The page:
Saxon, who according to court records declared personal bankruptcy in 1991 and 1998, has been a producer or executive producer on a number of films, none a major success. The 2005 Costa Rican comedy "Blue Sombrero" and the 2009 thriller "Across the Hall" have no reported box-office receipts. His 2007 poker movie "The Grand" grossed just $115,879 in domestic theaters.
Saxon traveled by private jet, had a Mercedes and a Ferrari, and lived in a 10,900-square-foot Pacific Palisades estate with a movie theater, tennis court and swimming pool, according to interviews and court records. Saxon traveled with a personal trainer and carried an exclusive black American Express card, according to court filings and interviews with former colleagues and movie investors. Jablon said he doesn't see "anything improper about these facts" and that the trainer accompanied Saxon as a personal friend.
Said Dennis Sonnenschein, a fledgling Tennessee screenwriter whose brother, Thomas, is suing Saxon over a movie Dennis Sonnenschein co-wrote: "He put on the dog when he wanted to put on the dog."
Former colleagues of Saxon and those who invested with him describe him as a charismatic figure.
"He was able to instantly gain your trust. I was immediately enamored — this was a guy I wanted to be like," said Steven Zellers, who said he met Saxon about 10 years ago, invested in several of his projects, and is suing him for $1.5 million.
Some of those suing Saxon say that even as his explanations for where investors' money had gone became increasingly implausible, they nevertheless gave him more.
"He has a unique skill," said Zellers. "He makes you feel all warm and fuzzy. He's that good."
A 'Grand' image
Saxon's Hollywood career began at the margins. He grew up in Los Alamitos, went to the University of Phoenix and Loyola Law School, and worked in the infomercial business at Transactional Marketing Partners, founded by Earl Greenburg, a legend in the field.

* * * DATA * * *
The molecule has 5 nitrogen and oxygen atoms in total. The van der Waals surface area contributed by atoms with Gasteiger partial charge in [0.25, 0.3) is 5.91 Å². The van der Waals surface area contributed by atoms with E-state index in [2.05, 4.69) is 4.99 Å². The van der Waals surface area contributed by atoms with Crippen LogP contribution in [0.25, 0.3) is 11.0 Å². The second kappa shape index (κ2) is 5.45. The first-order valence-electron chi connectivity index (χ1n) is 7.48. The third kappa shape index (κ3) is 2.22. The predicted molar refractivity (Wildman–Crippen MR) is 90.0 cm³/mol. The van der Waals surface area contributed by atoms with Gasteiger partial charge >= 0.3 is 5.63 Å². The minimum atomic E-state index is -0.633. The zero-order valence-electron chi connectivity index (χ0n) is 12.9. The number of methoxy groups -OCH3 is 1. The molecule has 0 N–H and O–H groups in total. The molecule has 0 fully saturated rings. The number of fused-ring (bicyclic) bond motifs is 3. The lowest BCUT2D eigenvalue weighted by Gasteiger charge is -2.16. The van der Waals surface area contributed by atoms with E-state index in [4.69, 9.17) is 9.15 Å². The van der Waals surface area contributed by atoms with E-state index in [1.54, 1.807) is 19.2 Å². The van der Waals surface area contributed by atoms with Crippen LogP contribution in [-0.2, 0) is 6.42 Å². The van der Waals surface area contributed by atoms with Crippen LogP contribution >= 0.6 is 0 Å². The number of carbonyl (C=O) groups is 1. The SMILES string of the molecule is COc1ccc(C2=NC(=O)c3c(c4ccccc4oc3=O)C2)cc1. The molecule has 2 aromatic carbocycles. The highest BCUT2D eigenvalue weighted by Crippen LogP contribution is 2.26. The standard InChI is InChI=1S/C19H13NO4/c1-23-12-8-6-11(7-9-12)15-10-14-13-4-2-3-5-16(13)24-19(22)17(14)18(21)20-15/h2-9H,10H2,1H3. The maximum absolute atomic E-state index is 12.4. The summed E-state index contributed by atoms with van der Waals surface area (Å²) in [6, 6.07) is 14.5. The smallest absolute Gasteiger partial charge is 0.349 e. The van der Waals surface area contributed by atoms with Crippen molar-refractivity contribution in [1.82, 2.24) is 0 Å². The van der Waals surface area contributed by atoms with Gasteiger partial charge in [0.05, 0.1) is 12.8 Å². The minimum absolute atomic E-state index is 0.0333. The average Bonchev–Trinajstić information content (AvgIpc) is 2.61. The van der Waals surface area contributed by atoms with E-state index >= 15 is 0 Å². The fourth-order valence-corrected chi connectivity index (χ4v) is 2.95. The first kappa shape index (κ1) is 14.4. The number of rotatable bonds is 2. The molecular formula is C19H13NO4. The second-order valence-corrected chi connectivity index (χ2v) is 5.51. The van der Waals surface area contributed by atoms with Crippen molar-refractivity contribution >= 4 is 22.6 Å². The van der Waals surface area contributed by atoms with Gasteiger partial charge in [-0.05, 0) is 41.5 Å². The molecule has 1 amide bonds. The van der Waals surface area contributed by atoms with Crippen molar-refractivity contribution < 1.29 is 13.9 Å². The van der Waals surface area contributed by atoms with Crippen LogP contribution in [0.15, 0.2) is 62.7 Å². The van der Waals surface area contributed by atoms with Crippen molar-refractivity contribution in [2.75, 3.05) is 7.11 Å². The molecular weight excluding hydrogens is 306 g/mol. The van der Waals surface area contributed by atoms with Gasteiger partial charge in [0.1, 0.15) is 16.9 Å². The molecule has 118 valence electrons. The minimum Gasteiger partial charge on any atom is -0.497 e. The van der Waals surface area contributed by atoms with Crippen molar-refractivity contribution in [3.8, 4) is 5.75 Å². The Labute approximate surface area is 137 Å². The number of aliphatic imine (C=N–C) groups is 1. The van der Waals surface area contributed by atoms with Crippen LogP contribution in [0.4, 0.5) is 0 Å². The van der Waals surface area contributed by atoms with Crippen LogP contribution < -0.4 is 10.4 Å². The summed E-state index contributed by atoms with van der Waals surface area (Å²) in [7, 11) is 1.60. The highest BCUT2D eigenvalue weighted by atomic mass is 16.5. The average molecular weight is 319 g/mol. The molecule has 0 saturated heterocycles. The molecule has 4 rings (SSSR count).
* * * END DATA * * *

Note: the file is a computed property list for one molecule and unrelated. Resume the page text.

In 1995, Saxon and coauthor Steve Stein published the first of their how-to books about rubbing shoulders with the rich and the powerful: "How to Meet and Hang Out with the Stars: A Totally Unauthorized Guide." A second book followed in 1998: "The Art of the Shmooze: A Savvy Social Guide for Getting to the Top."
The books offer tips on crashing parties, cornering celebrities and meeting women. (Sample pickup line: "Can I see your tan lines?") The books are jammed with blurry, black-and-white photographs of Saxon posing with John Travolta, Elton John, Michael Eisner, Luke Perry and other celebrities.
"Bret always had an aura of success — he spent a lot of money, he was always traveling the world," said Barbour, who said he met Saxon in 1999 or 2000, worked with him for three years at TMP and is suing him for $550,000 in allegedly unpaid loans and $60,372 in allegedly unpaid commissions. "No one quite knew what Bret did, but he was always out doing it."
Saxon had credits on the 2002 ESPN short "A Date With Anna" (about a photo shoot of tennis star Anna Kournikova), the 2003 documentary "Hollywood's Hottest" (a compilation of movie nude scenes) and, from 2003-04, the VH1 series "Driven" (which looked at how celebrities became who they are), according to IMDB.com.
As he moved into film production, Saxon rented a bungalow for his production company, Insomnia Media Group, on the Universal Studios lot. By 2006, he was raising money for "The Grand," a mockumentary about a professional poker tournament starring Woody Harrelson, Ray Romano, Dennis Farina and Cheryl Hines. Several of the lawsuits Saxon is facing stem from that movie.
A trio of investors — fledgling producers Kirkwood Drew, Jordan Udko and Ayman Kandeel — claim in their lawsuit that they gave Saxon $2.73 million in May 2006 to make "The Grand" and contend their contract promised a "guaranteed minimum" return of $2.97 million.
The three, who called themselves I Need a Grand Productions, claim that Saxon may have raised as much as $5 million total to make the movie but spent "no more than" $2 million to make it. Just a few weeks after their outlay, the three allege, Saxon spent their money for the down payment on a $4.2-million home in Pacific Palisades with a tennis court, swimming pool and theater.
In separate suits, three litigants each say that Saxon pledged earnings from "The Grand" to them. Drew, Udko and Kandeel claim Saxon promised 100% of the film's earnings to them. Zellers, who says he invested $500,000 in "The Grand," claims that three weeks later, Saxon pledged 100% of the earnings to him. Yarbrough, the Tennessee businessman who secured the $2.25-million award against Saxon, claims Saxon assigned him 100% of the earnings.
Saxon was able to sell the U.S. distribution rights to "The Grand" for about $1.1 million, according to Zellers' lawsuit. I Need a Grand Productions said it received $782,500 of that money; Zellers, 35, said he has received nothing.